Soon after her husband's death, Georgia Douglas Johnson began to host what became 40 years of weekly "Saturday Salons" for friends and authors, including Langston Hughes, Jean Toomer, Anne Spencer, Richard Bruce Nugent, Alain Locke, Jessie Redmon Fauset, Angelina Weld Grimké and Eulalie Spence — all major contributors to the New Negro Movement, which is better known today as the Harlem Renaissance.

Before Anne started her life as a writer, she worked at an all-black local high school known as the Paul Laurence Dunbar High School. At the school, she worked as a librarian for more than 20 years from 1943-1945.[7]The library consisted of a rather small collection of books, which resulted in Spencer bringing books from her own collection at home to add to the library.[3]

Anne Spencer's literary life began while she was a student at the Virginia Seminary where she wrote her first poem, "the Skeptic," now lost. She continued to write poetry throughout her life, using any scrap of paper or garden catalogue page that was handy, to record her thoughts. Spencer's poems spoke to race, nature, and the harsh realities of the world that she lived in.[8] Her work would go on to be widely anthologized. Spencer's career as a poet began in 1919, when she was planning to open a chapter of the NAACP in Lynchburg. Anne Spencer hosted James Weldon Johnson in her home, as a traveling representative for the NAACP. It was during this visit in 1919 that Johnson discovered Anne's poetry, and working through H.L. Mencken, Johnson's own editor, Anne had her first poem, "Before the Feast at Shushan," published in the February 1920 issue of The Crisis. She was 40 years old at the time her first poem was published.

The majority of Spencer's work was published during the 1920s, during the Harlem Renaissance.[9] Her work was highly respected during her time, and through her poems, she was able to touch on topics of race and nature, as well as themes of feminism.[10] For instance, critics interpret her poem "White Things" to be a comparison of the subjugation of the black race to the despoliation of nature.[11] Her work was notably featured in Alain Locke's famous anthology The New Negro: An Interpretation, which connected her to the lifeline of the Harlem Renaissance, despite the fact that she lived in Virginia, far from New York.[12] In addition, her poems were included in The Book of American Negro Poetry, which was edited by another figure of the Harlem Renaissance, James Weldon Johnson.[13] During her lifetime, Spencer was able to publish over 30 poems. She earned herself a place in the esteemed Norton Anthology of American Poetry for her writing, making her the second African American to be featured in this work.[3] After her death in 1975, much of her work was published in Time’s Unfading Garden: Anne Spencer’s Life and Poetry. She was later featured in Shadowed Dreams: Women's Poetry of the Harlem Renaissance.[14] In the later half of the twentieth century, much of Spencer’s lost work was found and published by other famous poets.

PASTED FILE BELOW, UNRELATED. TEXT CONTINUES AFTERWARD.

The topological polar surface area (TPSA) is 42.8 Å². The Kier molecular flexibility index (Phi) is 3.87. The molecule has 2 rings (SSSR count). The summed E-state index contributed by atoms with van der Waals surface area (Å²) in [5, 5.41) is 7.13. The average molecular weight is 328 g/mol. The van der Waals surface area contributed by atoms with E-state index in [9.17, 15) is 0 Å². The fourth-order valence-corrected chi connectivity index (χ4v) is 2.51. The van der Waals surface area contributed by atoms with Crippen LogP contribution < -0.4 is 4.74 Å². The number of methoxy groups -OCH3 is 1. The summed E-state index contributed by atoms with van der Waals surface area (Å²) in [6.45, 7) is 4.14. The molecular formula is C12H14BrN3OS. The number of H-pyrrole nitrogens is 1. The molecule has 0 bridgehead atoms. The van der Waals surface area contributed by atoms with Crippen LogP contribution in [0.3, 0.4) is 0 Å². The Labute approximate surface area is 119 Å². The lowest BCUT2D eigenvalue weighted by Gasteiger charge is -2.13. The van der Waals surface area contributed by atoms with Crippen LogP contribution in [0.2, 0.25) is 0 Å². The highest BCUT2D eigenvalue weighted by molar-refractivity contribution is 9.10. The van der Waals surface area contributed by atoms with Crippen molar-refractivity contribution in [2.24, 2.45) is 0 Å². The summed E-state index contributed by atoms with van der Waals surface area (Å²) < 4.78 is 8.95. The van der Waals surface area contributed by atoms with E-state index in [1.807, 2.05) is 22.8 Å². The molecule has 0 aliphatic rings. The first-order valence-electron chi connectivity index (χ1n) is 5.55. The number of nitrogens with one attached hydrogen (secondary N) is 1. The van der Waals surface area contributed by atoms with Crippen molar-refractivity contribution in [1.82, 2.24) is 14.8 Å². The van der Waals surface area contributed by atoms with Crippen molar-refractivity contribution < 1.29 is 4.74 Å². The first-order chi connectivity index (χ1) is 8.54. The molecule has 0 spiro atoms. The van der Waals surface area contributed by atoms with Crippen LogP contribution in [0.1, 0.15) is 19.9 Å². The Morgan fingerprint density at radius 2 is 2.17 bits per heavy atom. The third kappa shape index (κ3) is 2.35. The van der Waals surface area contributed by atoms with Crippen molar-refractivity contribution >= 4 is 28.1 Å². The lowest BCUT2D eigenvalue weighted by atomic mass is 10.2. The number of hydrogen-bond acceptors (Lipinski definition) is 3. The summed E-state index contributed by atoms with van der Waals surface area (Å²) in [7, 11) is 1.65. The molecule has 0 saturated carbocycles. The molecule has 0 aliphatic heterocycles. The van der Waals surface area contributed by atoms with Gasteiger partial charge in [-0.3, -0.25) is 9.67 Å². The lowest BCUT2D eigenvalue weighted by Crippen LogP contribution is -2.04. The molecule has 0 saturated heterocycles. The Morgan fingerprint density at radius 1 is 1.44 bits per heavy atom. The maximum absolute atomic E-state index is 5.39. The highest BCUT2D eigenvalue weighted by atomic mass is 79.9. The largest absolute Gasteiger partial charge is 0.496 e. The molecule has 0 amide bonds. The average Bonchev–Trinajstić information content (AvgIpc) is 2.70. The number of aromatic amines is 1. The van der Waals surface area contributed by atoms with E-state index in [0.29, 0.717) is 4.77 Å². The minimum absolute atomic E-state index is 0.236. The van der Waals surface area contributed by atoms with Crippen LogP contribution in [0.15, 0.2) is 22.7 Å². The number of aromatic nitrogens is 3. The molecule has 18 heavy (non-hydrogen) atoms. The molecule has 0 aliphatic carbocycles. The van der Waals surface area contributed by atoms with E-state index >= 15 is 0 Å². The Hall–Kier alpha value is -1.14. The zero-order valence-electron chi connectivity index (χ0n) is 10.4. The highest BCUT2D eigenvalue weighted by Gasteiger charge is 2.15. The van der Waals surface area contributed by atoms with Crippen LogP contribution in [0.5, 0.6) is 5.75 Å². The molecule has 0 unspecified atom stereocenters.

Anne Spencer died at the age of 93 on July 27, 1975 and is buried alongside her husband Edward, who died in 1964, in the family plot at Forest Hills Cemetery in Lynchburg. In 2016, the Library of Virginia and Dominion Power honored her as one of their Strong Men and Women in Virginia History.[15]

The Lynchburg home in which Anne Spencer lived and worked is now a museum, the Anne Spencer House and Garden Museum. The Anne Spencer House and Garden Museum is dedicated to preserving her legacy and connection to the Harlem Renaissance.[16] A celebrated gardener during her lifetime, Anne's garden was inextricably woven into her life and provided the inspiration for much of her poetry. A garden house, the one-room retreat, called Edankraal, where Anne did much of her writing, is also part of the property. Anne Spencer's papers, related family papers, and books from her personal library reside at the Albert and Shirley Small Special Collections Library at the University of Virginia. Some of Anne Spencer's personal correspondence with James Weldon Johnson, specifically selected by her, are part of the James Weldon Johnson Memorial Collection at the Beineke Rare Books and Manuscripts Library at Yale University.

Much of her poetry was deeply connected to her garden and she used her garden and the plants she grew there symbolically in many of her poems, among them, "Grapes, Still Life." Among her most influential works was "White Things", though it was not republished in her lifetime after its initial appearance in The Crisis. Nevertheless, its impact was such that Keith Clark, in Notable Black American Women, referred to it as "the quintessential 'protest' poem."[17] Still poetically active up to her death in 1975, Anne Spencer wrote one of her most evocative poems, titled for that same year, "1975."

IIn 2019, the United States Postal Service announced that Spencer would featured in a 2020 Forever stamp honoring figures of the Harlem Renaissance. Others in the quartet include writer Alain Locke; novelist Nella Larsen; and historian Arturo Alfonso Schomburg.[18]

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  1. https://en.wikipedia.org/wiki/Anne_Spencer